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Friday, April 21, 2006

An Opinion on Mulch

Somehow, in a conversation with a co-worker, he confessed that he no longer "did mulch". I wasn't quite sure what he meant. Was he letting the ground go bare? No! He had "mulched" with rocks, specifically lava rock. The permanent mulch!

I humbly submit that rocks are not mulch, rocks are loose paving. Show me a garden with rocks for mulch, and watch me run the other way, fast! When you have rocks, it is difficult to replant anything where those rocks are. And, no matter how hard you try, the rocks end up outside of the bed and in the grass.

And rocks are so permanent! Just ask my sister. She lives in the family homestead. Back in the 70's, before you could order truckloads of organic mulch, the "fashion" was to put rocks around all the landscape beds. So, that's what my Dad did. He ordered a big load of rocks and had all of us "kids" help him spread it around the shrubs around the house. Now, my sister is dealing with these rocks. She can hardly plant anything because of the rocks. And, over time, the rocks have shifted around and thinned in some spots, and spread into the grass.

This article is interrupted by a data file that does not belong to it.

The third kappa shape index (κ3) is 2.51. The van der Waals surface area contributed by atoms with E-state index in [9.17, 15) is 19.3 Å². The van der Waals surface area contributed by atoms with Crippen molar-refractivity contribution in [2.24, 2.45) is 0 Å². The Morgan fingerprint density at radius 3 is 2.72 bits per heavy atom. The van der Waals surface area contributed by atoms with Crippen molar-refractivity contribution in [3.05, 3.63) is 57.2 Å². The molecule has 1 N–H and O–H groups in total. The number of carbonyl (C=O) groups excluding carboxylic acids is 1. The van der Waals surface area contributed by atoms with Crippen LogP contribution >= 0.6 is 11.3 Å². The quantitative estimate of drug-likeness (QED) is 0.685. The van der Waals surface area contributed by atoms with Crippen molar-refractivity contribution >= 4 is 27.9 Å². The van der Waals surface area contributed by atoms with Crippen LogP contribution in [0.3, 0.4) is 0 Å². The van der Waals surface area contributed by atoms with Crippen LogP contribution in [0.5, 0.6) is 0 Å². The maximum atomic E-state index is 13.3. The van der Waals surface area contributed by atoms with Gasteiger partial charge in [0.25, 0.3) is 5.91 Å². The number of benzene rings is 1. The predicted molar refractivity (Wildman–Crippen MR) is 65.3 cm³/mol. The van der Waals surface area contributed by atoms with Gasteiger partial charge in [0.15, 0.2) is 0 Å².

There is one bed in front by the sidewalk to the front door where they tried to dig the rocks out so they could plant some new shrubs. They didn't know where to put the rocks, so they hauled them over to another side of the house and dumped them. It seemed like no matter how deep they dug, they kept running into more rocks. Finally, they just gave up and planted as best they could. Then one spring, my sister got tired of looking at the those old rocks. So, she ordered up some hardwood mulch and just put it on top of the rocks. It looks good, and is more the style of today's gardens, but we all know that beneath that mulch are rocks, and more rocks.

We had a neighbor around the corner, and this woman bought some of rocks that were really white and shiny, almost like marble chips. She put them in a bed with a path in it that led up to her front door. The path wasn't really a concrete sidewalk, but a bunch of gray stepping stones. She put up a sign to ask people to "please don't walk on the rocks". I guess she didn't want them to get dirty or get kicked around unnecessarily. I can only imagine what she did to keep the leaves off in the fall, so there would be no organic matter build up or dirt in with her white rocks.

Anyway, that's just my opinion that rocks aren't mulch. I know others like to use rocks, and that's fine with me. I just find them to be too permanent. I prefer cypress mulch around my shrubs and trees, and cocoa hull mulch or compost from the compost bins around my perennials and vegetables, but that's just me.

(Don't get me started on mulch made out of old tires that are cut into little pieces and dyed to look like cypress mulch!)

7 comments:

Fleta said...